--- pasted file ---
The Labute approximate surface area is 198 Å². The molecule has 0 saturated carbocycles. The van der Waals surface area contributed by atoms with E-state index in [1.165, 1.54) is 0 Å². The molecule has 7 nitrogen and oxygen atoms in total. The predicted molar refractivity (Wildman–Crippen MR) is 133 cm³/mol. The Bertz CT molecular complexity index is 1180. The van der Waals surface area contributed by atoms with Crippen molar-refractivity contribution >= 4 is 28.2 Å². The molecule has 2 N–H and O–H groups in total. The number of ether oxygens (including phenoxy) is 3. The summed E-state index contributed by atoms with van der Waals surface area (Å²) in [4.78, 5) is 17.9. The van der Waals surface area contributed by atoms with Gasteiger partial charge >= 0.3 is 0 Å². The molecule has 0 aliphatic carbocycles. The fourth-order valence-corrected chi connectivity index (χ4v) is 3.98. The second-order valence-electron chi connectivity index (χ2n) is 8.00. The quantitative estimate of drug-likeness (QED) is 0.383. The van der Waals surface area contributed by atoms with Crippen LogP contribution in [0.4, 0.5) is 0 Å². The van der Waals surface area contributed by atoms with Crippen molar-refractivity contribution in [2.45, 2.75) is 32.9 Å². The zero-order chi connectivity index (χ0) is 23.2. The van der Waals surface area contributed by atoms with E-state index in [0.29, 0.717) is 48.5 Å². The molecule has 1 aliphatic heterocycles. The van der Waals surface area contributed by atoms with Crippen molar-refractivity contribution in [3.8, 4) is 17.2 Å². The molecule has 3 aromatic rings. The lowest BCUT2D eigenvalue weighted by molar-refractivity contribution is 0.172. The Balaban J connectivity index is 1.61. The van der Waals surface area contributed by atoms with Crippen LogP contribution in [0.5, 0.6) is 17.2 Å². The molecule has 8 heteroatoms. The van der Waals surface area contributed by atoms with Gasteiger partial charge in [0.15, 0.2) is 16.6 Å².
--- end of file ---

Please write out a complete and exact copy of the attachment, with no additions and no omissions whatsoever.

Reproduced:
The Labute approximate surface area is 198 Å². The molecule has 0 saturated carbocycles. The van der Waals surface area contributed by atoms with E-state index in [1.165, 1.54) is 0 Å². The molecule has 7 nitrogen and oxygen atoms in total. The predicted molar refractivity (Wildman–Crippen MR) is 133 cm³/mol. The Bertz CT molecular complexity index is 1180. The van der Waals surface area contributed by atoms with Crippen molar-refractivity contribution >= 4 is 28.2 Å². The molecule has 2 N–H and O–H groups in total. The number of ether oxygens (including phenoxy) is 3. The summed E-state index contributed by atoms with van der Waals surface area (Å²) in [4.78, 5) is 17.9. The van der Waals surface area contributed by atoms with Gasteiger partial charge >= 0.3 is 0 Å². The molecule has 0 aliphatic carbocycles. The fourth-order valence-corrected chi connectivity index (χ4v) is 3.98. The second-order valence-electron chi connectivity index (χ2n) is 8.00. The quantitative estimate of drug-likeness (QED) is 0.383. The van der Waals surface area contributed by atoms with Crippen LogP contribution in [0.4, 0.5) is 0 Å². The van der Waals surface area contributed by atoms with Crippen molar-refractivity contribution in [2.45, 2.75) is 32.9 Å². The zero-order chi connectivity index (χ0) is 23.2. The van der Waals surface area contributed by atoms with E-state index in [0.29, 0.717) is 48.5 Å². The molecule has 1 aliphatic heterocycles. The van der Waals surface area contributed by atoms with Crippen molar-refractivity contribution in [3.8, 4) is 17.2 Å². The molecule has 3 aromatic rings. The lowest BCUT2D eigenvalue weighted by molar-refractivity contribution is 0.172. The Balaban J connectivity index is 1.61. The van der Waals surface area contributed by atoms with Crippen LogP contribution in [0.5, 0.6) is 17.2 Å². The molecule has 8 heteroatoms. The van der Waals surface area contributed by atoms with Gasteiger partial charge in [0.15, 0.2) is 16.6 Å².